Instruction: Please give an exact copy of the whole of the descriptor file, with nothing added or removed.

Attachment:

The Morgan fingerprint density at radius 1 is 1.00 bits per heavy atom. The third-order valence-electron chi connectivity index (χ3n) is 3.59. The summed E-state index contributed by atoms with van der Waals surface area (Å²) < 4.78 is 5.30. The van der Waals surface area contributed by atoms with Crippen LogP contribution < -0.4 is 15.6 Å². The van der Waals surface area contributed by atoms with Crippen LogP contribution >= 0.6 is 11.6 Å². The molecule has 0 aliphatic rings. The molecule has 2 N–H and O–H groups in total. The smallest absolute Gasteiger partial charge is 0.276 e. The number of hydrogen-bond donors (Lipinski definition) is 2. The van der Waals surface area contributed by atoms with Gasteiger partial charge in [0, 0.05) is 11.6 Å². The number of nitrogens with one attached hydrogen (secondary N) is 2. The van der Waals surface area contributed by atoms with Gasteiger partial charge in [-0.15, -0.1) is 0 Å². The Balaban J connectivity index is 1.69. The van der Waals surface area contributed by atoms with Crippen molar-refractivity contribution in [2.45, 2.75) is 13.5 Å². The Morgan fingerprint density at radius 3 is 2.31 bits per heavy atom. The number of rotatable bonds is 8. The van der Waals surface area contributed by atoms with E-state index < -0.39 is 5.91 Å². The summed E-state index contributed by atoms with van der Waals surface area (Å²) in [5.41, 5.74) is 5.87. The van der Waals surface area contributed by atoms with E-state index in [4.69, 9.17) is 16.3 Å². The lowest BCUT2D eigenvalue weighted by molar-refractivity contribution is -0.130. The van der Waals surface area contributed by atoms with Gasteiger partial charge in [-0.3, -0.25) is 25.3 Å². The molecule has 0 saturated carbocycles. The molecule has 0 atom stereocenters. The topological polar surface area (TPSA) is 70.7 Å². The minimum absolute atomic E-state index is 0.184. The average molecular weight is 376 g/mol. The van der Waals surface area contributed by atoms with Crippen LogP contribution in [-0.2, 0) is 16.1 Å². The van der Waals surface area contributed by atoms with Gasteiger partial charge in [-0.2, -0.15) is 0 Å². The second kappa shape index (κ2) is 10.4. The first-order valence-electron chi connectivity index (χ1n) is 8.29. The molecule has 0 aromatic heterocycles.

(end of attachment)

The Morgan fingerprint density at radius 1 is 1.00 bits per heavy atom. The third-order valence-electron chi connectivity index (χ3n) is 3.59. The summed E-state index contributed by atoms with van der Waals surface area (Å²) < 4.78 is 5.30. The van der Waals surface area contributed by atoms with Crippen LogP contribution < -0.4 is 15.6 Å². The van der Waals surface area contributed by atoms with Crippen LogP contribution >= 0.6 is 11.6 Å². The molecule has 0 aliphatic rings. The molecule has 2 N–H and O–H groups in total. The smallest absolute Gasteiger partial charge is 0.276 e. The number of hydrogen-bond donors (Lipinski definition) is 2. The van der Waals surface area contributed by atoms with Gasteiger partial charge in [0, 0.05) is 11.6 Å². The number of nitrogens with one attached hydrogen (secondary N) is 2. The van der Waals surface area contributed by atoms with Gasteiger partial charge in [-0.15, -0.1) is 0 Å². The Balaban J connectivity index is 1.69. The van der Waals surface area contributed by atoms with Crippen molar-refractivity contribution in [2.45, 2.75) is 13.5 Å². The Morgan fingerprint density at radius 3 is 2.31 bits per heavy atom. The number of rotatable bonds is 8. The van der Waals surface area contributed by atoms with E-state index < -0.39 is 5.91 Å². The summed E-state index contributed by atoms with van der Waals surface area (Å²) in [5.41, 5.74) is 5.87. The van der Waals surface area contributed by atoms with E-state index in [4.69, 9.17) is 16.3 Å². The lowest BCUT2D eigenvalue weighted by molar-refractivity contribution is -0.130. The van der Waals surface area contributed by atoms with Gasteiger partial charge in [-0.3, -0.25) is 25.3 Å². The molecule has 0 saturated carbocycles. The molecule has 0 atom stereocenters. The topological polar surface area (TPSA) is 70.7 Å². The minimum absolute atomic E-state index is 0.184. The average molecular weight is 376 g/mol. The van der Waals surface area contributed by atoms with Crippen LogP contribution in [-0.2, 0) is 16.1 Å². The van der Waals surface area contributed by atoms with Gasteiger partial charge in [-0.2, -0.15) is 0 Å². The second kappa shape index (κ2) is 10.4. The first-order valence-electron chi connectivity index (χ1n) is 8.29. The molecule has 0 aromatic heterocycles.